Tue, Jan 09, 2007 - Page 8 News List

US policies drive nation's isolation

By Dan Blumenthal

US policy toward Taiwan is riddled with peculiarities. Taiwan is a liberal democracy with a prosperous, free-market economy and is the very model of the kind of "responsible stakeholder" Washington hopes China will be in the future.

Despite its exclusion from donor conferences, Taipei has provided material support to the war on terrorism and reconstruction efforts in Iraq and Afghanistan.

In addition, it has supported US counter-proliferation efforts such as the Proliferation Security Initiative. If Taiwan is a model of freedom at home and responsibility abroad, why is Washington's attitude toward Taipei so sour?

It wasn't supposed to be this way.

The administration of US President George W. Bush came to power determined to change the perceived Beijing tilt of former US president Bill Clinton. Bush offered Taiwan a generous arms package and made Taiwan a "normal" security partner, allowing Taipei to make arms requests according to its own timeline as it sought to fill its defense needs.

The president said that the US would "do whatever it takes" to help Taiwan defend itself.

Moreover, after Sept. 11, 2001, attacks in the US, Bush formulated a "freedom agenda" to advance freedom worldwide. In that spirit, he has supported Georgia, Ukraine and other countries formerly under Soviet control, despite Russian protests.

Given the thrust of Bush's policies, it is indeed odd that Washington treats Taiwan as a virtual pariah: humiliating Taipei by micromanaging transit stops by its president and publicly warning that "independence means war," as if any responsible leader in Taiwan were pushing for formal independence. The US has also denied Taiwan a Free Trade Agreement, despite granting them to less economically capable countries such as Morocco, Jordan and Oman.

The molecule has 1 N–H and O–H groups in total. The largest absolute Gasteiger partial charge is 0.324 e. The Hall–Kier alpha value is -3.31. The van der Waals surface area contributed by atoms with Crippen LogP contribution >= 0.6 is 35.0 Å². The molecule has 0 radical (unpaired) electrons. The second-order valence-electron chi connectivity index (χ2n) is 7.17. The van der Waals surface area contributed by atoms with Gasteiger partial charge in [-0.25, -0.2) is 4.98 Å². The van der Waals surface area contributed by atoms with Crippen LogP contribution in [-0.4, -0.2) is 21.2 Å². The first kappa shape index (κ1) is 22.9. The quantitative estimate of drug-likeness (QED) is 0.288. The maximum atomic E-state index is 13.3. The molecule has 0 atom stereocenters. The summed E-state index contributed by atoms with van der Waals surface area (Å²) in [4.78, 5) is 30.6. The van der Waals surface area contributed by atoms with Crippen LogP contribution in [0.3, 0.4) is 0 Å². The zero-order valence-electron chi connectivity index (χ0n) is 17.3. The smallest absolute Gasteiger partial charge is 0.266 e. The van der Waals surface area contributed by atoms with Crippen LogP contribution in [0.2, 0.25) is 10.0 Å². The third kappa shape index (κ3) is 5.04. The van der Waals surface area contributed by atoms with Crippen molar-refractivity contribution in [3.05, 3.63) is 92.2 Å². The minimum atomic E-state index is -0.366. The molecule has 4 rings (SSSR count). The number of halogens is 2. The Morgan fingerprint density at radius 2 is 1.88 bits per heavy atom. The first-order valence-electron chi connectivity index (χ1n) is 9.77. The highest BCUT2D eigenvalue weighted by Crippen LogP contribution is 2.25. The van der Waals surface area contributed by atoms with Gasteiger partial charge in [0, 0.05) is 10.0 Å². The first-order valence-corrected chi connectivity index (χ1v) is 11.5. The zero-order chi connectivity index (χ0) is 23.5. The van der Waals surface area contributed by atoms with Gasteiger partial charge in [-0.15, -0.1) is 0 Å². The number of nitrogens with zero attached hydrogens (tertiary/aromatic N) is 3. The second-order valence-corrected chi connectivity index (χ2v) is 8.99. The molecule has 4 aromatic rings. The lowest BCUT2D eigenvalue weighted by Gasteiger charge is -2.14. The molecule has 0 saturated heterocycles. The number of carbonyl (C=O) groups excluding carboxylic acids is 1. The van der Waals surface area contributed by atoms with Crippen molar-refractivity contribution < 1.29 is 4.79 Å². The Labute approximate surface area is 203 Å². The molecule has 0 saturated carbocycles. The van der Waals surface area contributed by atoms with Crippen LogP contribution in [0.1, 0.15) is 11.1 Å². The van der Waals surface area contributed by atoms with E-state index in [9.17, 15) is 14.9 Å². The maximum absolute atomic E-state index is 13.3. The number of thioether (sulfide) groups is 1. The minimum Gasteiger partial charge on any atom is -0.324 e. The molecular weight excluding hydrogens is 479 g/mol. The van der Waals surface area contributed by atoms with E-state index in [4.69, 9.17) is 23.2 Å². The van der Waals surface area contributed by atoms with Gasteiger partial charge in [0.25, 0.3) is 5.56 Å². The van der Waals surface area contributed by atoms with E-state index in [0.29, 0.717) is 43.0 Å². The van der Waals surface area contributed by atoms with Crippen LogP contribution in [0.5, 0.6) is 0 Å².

The truth is that there is practically no positive agenda between Taipei and Washington. The US engages in only half-hearted efforts to help Taiwan gain oberver status in the World Health Assembly. It has denied Taiwan requests for upgraded F-16s despite a clear need for them.

There has been little effort to include Taiwan in the "freedom agenda" or the global community of democracies that the Bush administration has touted. Including countries like Egypt and excluding Taiwan from that community damages the very idea it is built on.

Despite a growing need for Washington and Taipei to coordinate their military plans, the security relationship has not fared much better. Military relations are still governed by restrictions on visits by US general officers that began during the administration of former US president Jimmy Carter.

The defense relationship largely rests on decisions made in the late years of the Clinton administration -- when US Department of Defense officials woke up to the reality of China's increased military power.

Washington's weak support for Taiwan will have serious consequences, especially as Beijing actively undermines Taiwan's de facto independent status. As China works to isolate Taiwan internationally and intimidate it militarily, Taiwan's options are dwindling. Either it will lash out or it will "Finlandize," that is, become a China-compliant neutral power.

Neither option serves US interests. The former could provoke China into starting a war, while the latter would result in a second South Korea-like democracy, which is no longer willing to support US policy in Asia.

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